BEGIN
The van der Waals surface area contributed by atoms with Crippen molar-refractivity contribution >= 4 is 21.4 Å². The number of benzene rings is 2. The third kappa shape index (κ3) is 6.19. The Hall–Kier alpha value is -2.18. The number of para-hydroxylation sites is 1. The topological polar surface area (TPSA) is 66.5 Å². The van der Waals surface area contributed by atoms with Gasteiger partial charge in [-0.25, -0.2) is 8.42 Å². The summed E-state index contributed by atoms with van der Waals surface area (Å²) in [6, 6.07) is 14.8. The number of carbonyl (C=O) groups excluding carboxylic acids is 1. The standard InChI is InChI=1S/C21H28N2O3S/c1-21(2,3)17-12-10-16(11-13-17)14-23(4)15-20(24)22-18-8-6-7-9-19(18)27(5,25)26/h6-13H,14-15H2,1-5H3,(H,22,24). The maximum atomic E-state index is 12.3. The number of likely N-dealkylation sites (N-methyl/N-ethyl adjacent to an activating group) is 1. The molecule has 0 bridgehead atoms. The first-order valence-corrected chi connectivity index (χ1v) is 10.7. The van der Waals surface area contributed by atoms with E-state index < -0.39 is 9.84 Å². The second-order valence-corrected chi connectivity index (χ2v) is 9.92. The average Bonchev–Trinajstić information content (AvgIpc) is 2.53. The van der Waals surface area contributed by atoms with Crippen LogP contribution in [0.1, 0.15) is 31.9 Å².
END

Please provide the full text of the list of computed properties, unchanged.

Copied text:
The van der Waals surface area contributed by atoms with Crippen molar-refractivity contribution >= 4 is 21.4 Å². The number of benzene rings is 2. The third kappa shape index (κ3) is 6.19. The Hall–Kier alpha value is -2.18. The number of para-hydroxylation sites is 1. The topological polar surface area (TPSA) is 66.5 Å². The van der Waals surface area contributed by atoms with Gasteiger partial charge in [-0.25, -0.2) is 8.42 Å². The summed E-state index contributed by atoms with van der Waals surface area (Å²) in [6, 6.07) is 14.8. The number of carbonyl (C=O) groups excluding carboxylic acids is 1. The standard InChI is InChI=1S/C21H28N2O3S/c1-21(2,3)17-12-10-16(11-13-17)14-23(4)15-20(24)22-18-8-6-7-9-19(18)27(5,25)26/h6-13H,14-15H2,1-5H3,(H,22,24). The maximum atomic E-state index is 12.3. The number of likely N-dealkylation sites (N-methyl/N-ethyl adjacent to an activating group) is 1. The molecule has 0 bridgehead atoms. The first-order valence-corrected chi connectivity index (χ1v) is 10.7. The van der Waals surface area contributed by atoms with E-state index < -0.39 is 9.84 Å². The second-order valence-corrected chi connectivity index (χ2v) is 9.92. The average Bonchev–Trinajstić information content (AvgIpc) is 2.53. The van der Waals surface area contributed by atoms with Crippen LogP contribution in [0.1, 0.15) is 31.9 Å².